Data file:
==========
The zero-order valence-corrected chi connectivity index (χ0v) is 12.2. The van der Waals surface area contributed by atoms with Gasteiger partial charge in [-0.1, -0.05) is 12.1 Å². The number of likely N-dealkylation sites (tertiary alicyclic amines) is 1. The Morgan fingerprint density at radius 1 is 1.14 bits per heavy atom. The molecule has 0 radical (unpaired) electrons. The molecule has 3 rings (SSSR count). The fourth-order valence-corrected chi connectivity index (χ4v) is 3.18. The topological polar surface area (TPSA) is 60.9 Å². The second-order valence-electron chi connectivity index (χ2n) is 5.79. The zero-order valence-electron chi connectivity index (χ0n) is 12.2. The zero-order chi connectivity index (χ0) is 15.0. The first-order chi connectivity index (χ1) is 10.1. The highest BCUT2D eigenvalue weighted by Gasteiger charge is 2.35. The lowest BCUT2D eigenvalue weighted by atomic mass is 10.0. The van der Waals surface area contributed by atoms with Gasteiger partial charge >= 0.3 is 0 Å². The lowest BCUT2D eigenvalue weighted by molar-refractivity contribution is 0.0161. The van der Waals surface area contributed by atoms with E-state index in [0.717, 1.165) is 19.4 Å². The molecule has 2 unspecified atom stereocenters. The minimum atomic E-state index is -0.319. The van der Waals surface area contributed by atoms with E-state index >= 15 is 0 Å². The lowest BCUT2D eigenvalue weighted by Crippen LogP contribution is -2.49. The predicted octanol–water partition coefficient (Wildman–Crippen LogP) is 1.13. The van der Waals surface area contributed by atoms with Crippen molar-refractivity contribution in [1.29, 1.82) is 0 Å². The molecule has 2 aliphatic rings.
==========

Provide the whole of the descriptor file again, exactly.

The zero-order valence-corrected chi connectivity index (χ0v) is 12.2. The van der Waals surface area contributed by atoms with Gasteiger partial charge in [-0.1, -0.05) is 12.1 Å². The number of likely N-dealkylation sites (tertiary alicyclic amines) is 1. The Morgan fingerprint density at radius 1 is 1.14 bits per heavy atom. The molecule has 0 radical (unpaired) electrons. The molecule has 3 rings (SSSR count). The fourth-order valence-corrected chi connectivity index (χ4v) is 3.18. The topological polar surface area (TPSA) is 60.9 Å². The second-order valence-electron chi connectivity index (χ2n) is 5.79. The zero-order valence-electron chi connectivity index (χ0n) is 12.2. The zero-order chi connectivity index (χ0) is 15.0. The first-order chi connectivity index (χ1) is 10.1. The highest BCUT2D eigenvalue weighted by Gasteiger charge is 2.35. The lowest BCUT2D eigenvalue weighted by atomic mass is 10.0. The van der Waals surface area contributed by atoms with Gasteiger partial charge >= 0.3 is 0 Å². The lowest BCUT2D eigenvalue weighted by molar-refractivity contribution is 0.0161. The van der Waals surface area contributed by atoms with E-state index in [0.717, 1.165) is 19.4 Å². The molecule has 2 unspecified atom stereocenters. The minimum atomic E-state index is -0.319. The van der Waals surface area contributed by atoms with E-state index >= 15 is 0 Å². The lowest BCUT2D eigenvalue weighted by Crippen LogP contribution is -2.49. The predicted octanol–water partition coefficient (Wildman–Crippen LogP) is 1.13. The van der Waals surface area contributed by atoms with Crippen molar-refractivity contribution in [1.29, 1.82) is 0 Å². The molecule has 2 aliphatic rings.